About the Cover
Our cover design by Nanette Black features a photo
collage assembled by Pat Dignan of Image Arts in Columbus, Ohio.
Photo credits: Marie Curie—the Nobel Museum; Albert Einstein—AIP
Emilio Segré Visual Archives, a gift of Stan Fraydas; Aung
San Suu Kyi—courtesy of Jeremy Woodrum, Free Burma Coalition.
Also featured in the collage is an enhanced rendering of the Louvre,
Paris, France, and excerpted text by Marie Curie and Martin Luther
Creativity—the drive to generate something
new from the materials about us or from the materials within our
own imagination, to discover what we didn’t know or couldn’t see
or simply failed to comprehend—this is a defining characteristic
of the human being across time and space. Whether we account for
it in Freudian terms of transmuted desires or as an expression of
cultural expectations or as an existential defiance in the face
of an indifferent cosmos, the creative urge is finally nothing less
than an articulation of life.
For one hundred years, the Nobel Prizes have honored
men and women for internationally significant achievements—creative
achievements—in literature, the sciences, and in the pursuit
of peace. In celebrating the centenary of these distinguished prizes,
it seems only appropriate, therefore, that this collaborative issue
of two literary magazines, The Kenyon Review (U.S.A.) and
Stand (U.K.), in association with the new Nobel Museum in
Stockholm, should be shaped by an overarching concern with creativity.
What a stunning array is collected here!
Paired with new poems by Seamus Heaney, Czeslaw
Milosz, and Wislawa Szymborska, we offer new translations of stunning,
deathbed poems of the Bengali laureate Rabindranath Tagore, as well
as a discussion of poetic form by Joseph Brodsky and Derek Walcott.
A little-known story by Australian Patrick White reminds us of his
literary mastery. And a scene from a new play, written by chemistry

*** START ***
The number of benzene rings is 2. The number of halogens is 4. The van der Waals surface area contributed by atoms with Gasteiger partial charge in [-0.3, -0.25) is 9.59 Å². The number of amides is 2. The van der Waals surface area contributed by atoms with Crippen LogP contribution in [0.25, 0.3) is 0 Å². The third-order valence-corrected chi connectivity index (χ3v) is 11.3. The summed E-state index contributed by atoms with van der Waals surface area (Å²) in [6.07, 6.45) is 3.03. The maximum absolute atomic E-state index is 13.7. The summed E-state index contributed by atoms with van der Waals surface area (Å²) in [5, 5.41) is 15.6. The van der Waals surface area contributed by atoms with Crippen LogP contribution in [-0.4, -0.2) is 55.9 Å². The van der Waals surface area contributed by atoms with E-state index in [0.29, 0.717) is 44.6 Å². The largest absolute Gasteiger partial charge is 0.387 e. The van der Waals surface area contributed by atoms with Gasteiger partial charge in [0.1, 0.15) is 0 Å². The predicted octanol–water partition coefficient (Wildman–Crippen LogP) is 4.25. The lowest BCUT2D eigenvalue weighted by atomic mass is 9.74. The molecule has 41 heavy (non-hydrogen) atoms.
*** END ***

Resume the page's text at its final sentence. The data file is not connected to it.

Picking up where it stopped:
laureate Roald Hoffmann and Carl Djerassi, muses playfully on just
who may have been responsible for identifying—discovering—oxygen.
Tagore, we discover, carried on a correspondence
with Albert Einstein, and the two met as well in Germany. They worry,
fret, debate the nature of creativity, both in its immediate practical
dimensions and its larger implications for the nature of the divine
in relation to the human. The powerful dialogue, as these two men,
physicist and poet, attempt to understand each other, is represented
here more fully than ever before.
Creativity plays its direct and often surprising
role in scientific research as well, as Robert Friedel wonderfully
elucidates in a consideration of serendipity and the manifold ways
it manifests itself to eyes that are able to see. Herbert Simon,
an economist, writes here about intelligence and the myth of genius.
More problematic for the history of the Nobel
Prizes has been the limited place of women in the ranks of laureates.
Amitav Ghosh presents a personal portrait of Aung San Suu Kyi, winner
of the Peace Prize for her brave defiance of authoritarian rule
in Burma. And Wendy Singer reveals the role of American women scholars
in collecting essential funds that would allow Marie Curie—who
herself won two Nobel Prizes, one in physics, one in chemistry—to
buy the radium essential for her research. Curie’s remarks about
the grant and about her creative mission in pursuing research are
offered here as well. Finally, Mary Beard reveals some of the ways
that women scientists have been diminished and passed over in the
awarding of prizes in earlier decades.
The Nobel Museum’s opening exhibition is, appropriately,
also focused on the theme of this issue: “Cultures of Creativity:
the Centennial Exhibition of the Nobel Prize.” Marika Hedin,
curator of the museum and guiding light of this collaborative endeavor,
writes here about the institution’s mission and keen vision. The
exhibition actually has two versions, one that will remain in Stockholm,
a second that will travel from Norway to Asia and then the Americas
over the course of four years. We are delighted that this noble
and collaborative issue will travel along, its significance surviving
well beyond the normal rhythms of quarterly publication.
—Michael Hulse, John Kinsella & David H. Lynn